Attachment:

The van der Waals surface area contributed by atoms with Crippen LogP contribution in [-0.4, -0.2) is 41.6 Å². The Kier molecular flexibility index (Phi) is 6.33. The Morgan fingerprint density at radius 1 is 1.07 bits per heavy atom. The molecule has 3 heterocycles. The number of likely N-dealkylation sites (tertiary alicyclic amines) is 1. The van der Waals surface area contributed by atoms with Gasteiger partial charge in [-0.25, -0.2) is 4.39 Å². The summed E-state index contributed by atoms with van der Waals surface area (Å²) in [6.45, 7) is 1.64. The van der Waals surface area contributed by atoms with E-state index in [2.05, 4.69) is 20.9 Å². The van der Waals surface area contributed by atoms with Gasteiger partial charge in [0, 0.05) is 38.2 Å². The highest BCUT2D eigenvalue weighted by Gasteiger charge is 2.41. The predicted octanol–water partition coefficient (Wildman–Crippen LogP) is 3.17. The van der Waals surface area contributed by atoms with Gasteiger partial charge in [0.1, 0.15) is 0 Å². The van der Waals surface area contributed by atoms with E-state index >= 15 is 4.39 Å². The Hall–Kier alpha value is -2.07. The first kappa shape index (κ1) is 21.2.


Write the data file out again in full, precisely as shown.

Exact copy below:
The van der Waals surface area contributed by atoms with Crippen LogP contribution in [-0.4, -0.2) is 41.6 Å². The Kier molecular flexibility index (Phi) is 6.33. The Morgan fingerprint density at radius 1 is 1.07 bits per heavy atom. The molecule has 3 heterocycles. The number of likely N-dealkylation sites (tertiary alicyclic amines) is 1. The van der Waals surface area contributed by atoms with Gasteiger partial charge in [-0.25, -0.2) is 4.39 Å². The summed E-state index contributed by atoms with van der Waals surface area (Å²) in [6.45, 7) is 1.64. The van der Waals surface area contributed by atoms with E-state index in [2.05, 4.69) is 20.9 Å². The van der Waals surface area contributed by atoms with Gasteiger partial charge in [0, 0.05) is 38.2 Å². The highest BCUT2D eigenvalue weighted by Gasteiger charge is 2.41. The predicted octanol–water partition coefficient (Wildman–Crippen LogP) is 3.17. The van der Waals surface area contributed by atoms with Gasteiger partial charge in [0.1, 0.15) is 0 Å². The van der Waals surface area contributed by atoms with E-state index >= 15 is 4.39 Å². The Hall–Kier alpha value is -2.07. The first kappa shape index (κ1) is 21.2.